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The following article is a response to a popular blog post published on the New York Times website titled, “Go Easy on Yourself, a New Wave of Research Urges.” The theme of the article was self-compassion. Dr. Mark D. White considers the blog and how, or if, it can be applied to people who suffer from self-loathing. The problem with self-compassion as applied to a person who suffers self-loathing, is that a self-loathing person does not respond to external praise well. They will minimize it or dismiss it, because they know themselves better than the person praising them and “know” that they do not deserve the praise.

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Cody Wheeler had a major mindset shift while he was approaching the end of his bachelor’s degree. At that point he displayed what might be thought of as typical college behavior. He spent his time playing video games, sleeping in, hanging out with friends, or going to parties. His grades were fine, but there was not much forward momentum to his life. For him, it took a time inventory assignment to open his eyes to the time he wasted every week. A similar technique might work for everyone. The actual project was to keep a journal recording what was done for every single hour throughout an entire week. How is your time spent?

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In managing our relationship with ourselves and our relationships with other people, it is important to recognize what character traits, emotions, and behaviors hurt us more than they help. What we see in ourselves and others has a strong impact on how we view both ourselves and others. The idea of the “strong” person can be problematic in this context because there is often inaccuracy in how we label “strength” which can then impact the qualities that we admire in ourselves and others. Common traits identified as “strong” are grandiosity, contempt, rigidity, stubbornness, aggressiveness, and the desire to control others. These traits are often confused with “strength” because of their association with “power.”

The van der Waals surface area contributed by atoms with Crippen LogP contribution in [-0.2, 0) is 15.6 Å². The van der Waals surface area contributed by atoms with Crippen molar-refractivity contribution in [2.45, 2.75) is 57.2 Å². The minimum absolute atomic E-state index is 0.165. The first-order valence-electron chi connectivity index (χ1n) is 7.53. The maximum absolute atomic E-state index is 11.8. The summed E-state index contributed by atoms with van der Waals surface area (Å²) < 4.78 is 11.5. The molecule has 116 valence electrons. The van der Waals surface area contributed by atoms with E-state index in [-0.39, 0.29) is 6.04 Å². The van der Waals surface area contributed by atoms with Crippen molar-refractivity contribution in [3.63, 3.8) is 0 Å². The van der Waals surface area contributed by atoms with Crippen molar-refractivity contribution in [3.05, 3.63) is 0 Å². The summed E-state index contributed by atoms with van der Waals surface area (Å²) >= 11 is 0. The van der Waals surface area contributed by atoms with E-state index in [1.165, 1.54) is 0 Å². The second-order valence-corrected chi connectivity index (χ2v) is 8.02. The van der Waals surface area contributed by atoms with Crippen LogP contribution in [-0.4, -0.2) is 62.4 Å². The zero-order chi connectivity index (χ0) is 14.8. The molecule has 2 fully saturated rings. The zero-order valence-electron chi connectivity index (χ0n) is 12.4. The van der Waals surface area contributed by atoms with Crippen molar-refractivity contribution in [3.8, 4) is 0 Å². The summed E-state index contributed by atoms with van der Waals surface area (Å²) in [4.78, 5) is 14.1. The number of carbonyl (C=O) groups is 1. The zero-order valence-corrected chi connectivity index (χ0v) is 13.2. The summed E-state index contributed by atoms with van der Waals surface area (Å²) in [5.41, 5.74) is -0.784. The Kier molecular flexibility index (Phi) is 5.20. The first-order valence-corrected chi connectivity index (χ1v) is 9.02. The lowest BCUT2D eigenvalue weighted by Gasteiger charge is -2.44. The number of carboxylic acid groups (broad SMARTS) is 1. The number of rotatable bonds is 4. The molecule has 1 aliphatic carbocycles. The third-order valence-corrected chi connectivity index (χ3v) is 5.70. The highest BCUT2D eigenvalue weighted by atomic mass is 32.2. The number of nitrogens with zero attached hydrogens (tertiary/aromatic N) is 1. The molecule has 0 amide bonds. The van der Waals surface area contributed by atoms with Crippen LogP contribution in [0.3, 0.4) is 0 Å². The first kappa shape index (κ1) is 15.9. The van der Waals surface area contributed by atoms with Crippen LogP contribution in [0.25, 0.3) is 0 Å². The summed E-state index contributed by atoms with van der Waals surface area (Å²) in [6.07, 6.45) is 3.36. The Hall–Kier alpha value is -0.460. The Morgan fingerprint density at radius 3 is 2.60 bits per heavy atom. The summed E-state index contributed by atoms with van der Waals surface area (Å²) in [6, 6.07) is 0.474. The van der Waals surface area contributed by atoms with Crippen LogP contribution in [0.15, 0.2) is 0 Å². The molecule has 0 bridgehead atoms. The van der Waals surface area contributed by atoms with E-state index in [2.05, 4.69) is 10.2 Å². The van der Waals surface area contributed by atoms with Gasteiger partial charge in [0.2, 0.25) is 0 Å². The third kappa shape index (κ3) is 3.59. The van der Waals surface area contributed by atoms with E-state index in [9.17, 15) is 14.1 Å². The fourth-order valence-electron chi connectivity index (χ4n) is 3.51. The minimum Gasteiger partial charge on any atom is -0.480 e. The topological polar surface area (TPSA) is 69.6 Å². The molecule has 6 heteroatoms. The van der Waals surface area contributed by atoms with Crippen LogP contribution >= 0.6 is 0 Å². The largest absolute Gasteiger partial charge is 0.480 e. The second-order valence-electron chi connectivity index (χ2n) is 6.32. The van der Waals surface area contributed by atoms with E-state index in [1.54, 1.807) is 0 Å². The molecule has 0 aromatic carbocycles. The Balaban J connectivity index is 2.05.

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A new study from the University of Bristol shows that humans use the same traits to be caring toward our partners as we do to nurture our children. This was discovered in a study to study how caregiving plays out in a family and how one relationship affects another. The study looked at 125 couples with children between 7 and 8 years old. It examined how the couples were attached to each other and the parenting styles that were used, as well as their parents’ “caregiving responsiveness.” Caregiving responsiveness is essentially the ability to respond appropriately to a person’s moods and needs.

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Therapist Holly Brown writes that life is all about trade-offs. If people are willing to make trade-offs, they might not be able to have it all, but they can have a lot. What this means is examining the choices people make and what effect they have on other aspects of their lives. If it can be determined what things can be sacrificed or traded off in order to accomplish other things that are desired, a person can find an individual and very personal lifestyle that gives them the most of what they’re looking for in life.

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If a person doesn’t like where their life is at, they have not only the choice to change it, but also the obligation. The key is in taking small, manageable steps. While change may be hard, it is important to keep moving. If a person feel stuck, it is probably because they have ceased to move forward. Here are nine reasons why that might be the case. A person may be stuck if they can’t take responsibility for their circumstances. If a person doesn’t believe they have any bearing on where they are, they are unlikely to take the initiative to make a change. Another reason for being stuck may be giving in to fears.

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